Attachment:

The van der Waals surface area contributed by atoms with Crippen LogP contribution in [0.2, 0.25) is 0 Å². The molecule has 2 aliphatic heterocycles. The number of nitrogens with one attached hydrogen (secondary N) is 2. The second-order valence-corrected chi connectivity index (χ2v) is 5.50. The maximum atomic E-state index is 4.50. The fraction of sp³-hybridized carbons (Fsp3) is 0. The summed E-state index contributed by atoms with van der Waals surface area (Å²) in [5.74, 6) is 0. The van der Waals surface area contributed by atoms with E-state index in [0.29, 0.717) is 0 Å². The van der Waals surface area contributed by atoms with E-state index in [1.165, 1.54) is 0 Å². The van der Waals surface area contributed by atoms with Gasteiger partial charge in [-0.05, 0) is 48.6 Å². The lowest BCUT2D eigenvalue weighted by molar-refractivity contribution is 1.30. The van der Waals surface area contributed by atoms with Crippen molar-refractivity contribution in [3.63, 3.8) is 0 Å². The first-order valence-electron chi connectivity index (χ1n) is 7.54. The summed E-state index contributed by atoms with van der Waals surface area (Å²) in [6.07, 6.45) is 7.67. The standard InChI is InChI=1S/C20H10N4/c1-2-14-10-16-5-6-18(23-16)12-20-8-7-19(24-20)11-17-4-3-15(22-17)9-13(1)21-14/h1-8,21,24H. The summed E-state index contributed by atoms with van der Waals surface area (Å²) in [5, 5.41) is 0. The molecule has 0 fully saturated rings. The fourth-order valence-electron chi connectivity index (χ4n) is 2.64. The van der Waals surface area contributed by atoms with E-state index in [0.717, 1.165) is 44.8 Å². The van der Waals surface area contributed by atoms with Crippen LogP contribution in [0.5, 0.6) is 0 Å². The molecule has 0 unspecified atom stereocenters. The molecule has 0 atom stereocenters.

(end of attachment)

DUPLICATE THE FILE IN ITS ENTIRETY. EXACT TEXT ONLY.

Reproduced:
The van der Waals surface area contributed by atoms with Crippen LogP contribution in [0.2, 0.25) is 0 Å². The molecule has 2 aliphatic heterocycles. The number of nitrogens with one attached hydrogen (secondary N) is 2. The second-order valence-corrected chi connectivity index (χ2v) is 5.50. The maximum atomic E-state index is 4.50. The fraction of sp³-hybridized carbons (Fsp3) is 0. The summed E-state index contributed by atoms with van der Waals surface area (Å²) in [5.74, 6) is 0. The van der Waals surface area contributed by atoms with E-state index in [0.29, 0.717) is 0 Å². The van der Waals surface area contributed by atoms with E-state index in [1.165, 1.54) is 0 Å². The van der Waals surface area contributed by atoms with Gasteiger partial charge in [-0.05, 0) is 48.6 Å². The lowest BCUT2D eigenvalue weighted by molar-refractivity contribution is 1.30. The van der Waals surface area contributed by atoms with Crippen molar-refractivity contribution in [3.63, 3.8) is 0 Å². The first-order valence-electron chi connectivity index (χ1n) is 7.54. The summed E-state index contributed by atoms with van der Waals surface area (Å²) in [6.07, 6.45) is 7.67. The standard InChI is InChI=1S/C20H10N4/c1-2-14-10-16-5-6-18(23-16)12-20-8-7-19(24-20)11-17-4-3-15(22-17)9-13(1)21-14/h1-8,21,24H. The summed E-state index contributed by atoms with van der Waals surface area (Å²) in [5, 5.41) is 0. The molecule has 0 fully saturated rings. The fourth-order valence-electron chi connectivity index (χ4n) is 2.64. The van der Waals surface area contributed by atoms with E-state index in [0.717, 1.165) is 44.8 Å². The van der Waals surface area contributed by atoms with Crippen LogP contribution in [0.5, 0.6) is 0 Å². The molecule has 0 unspecified atom stereocenters. The molecule has 0 atom stereocenters.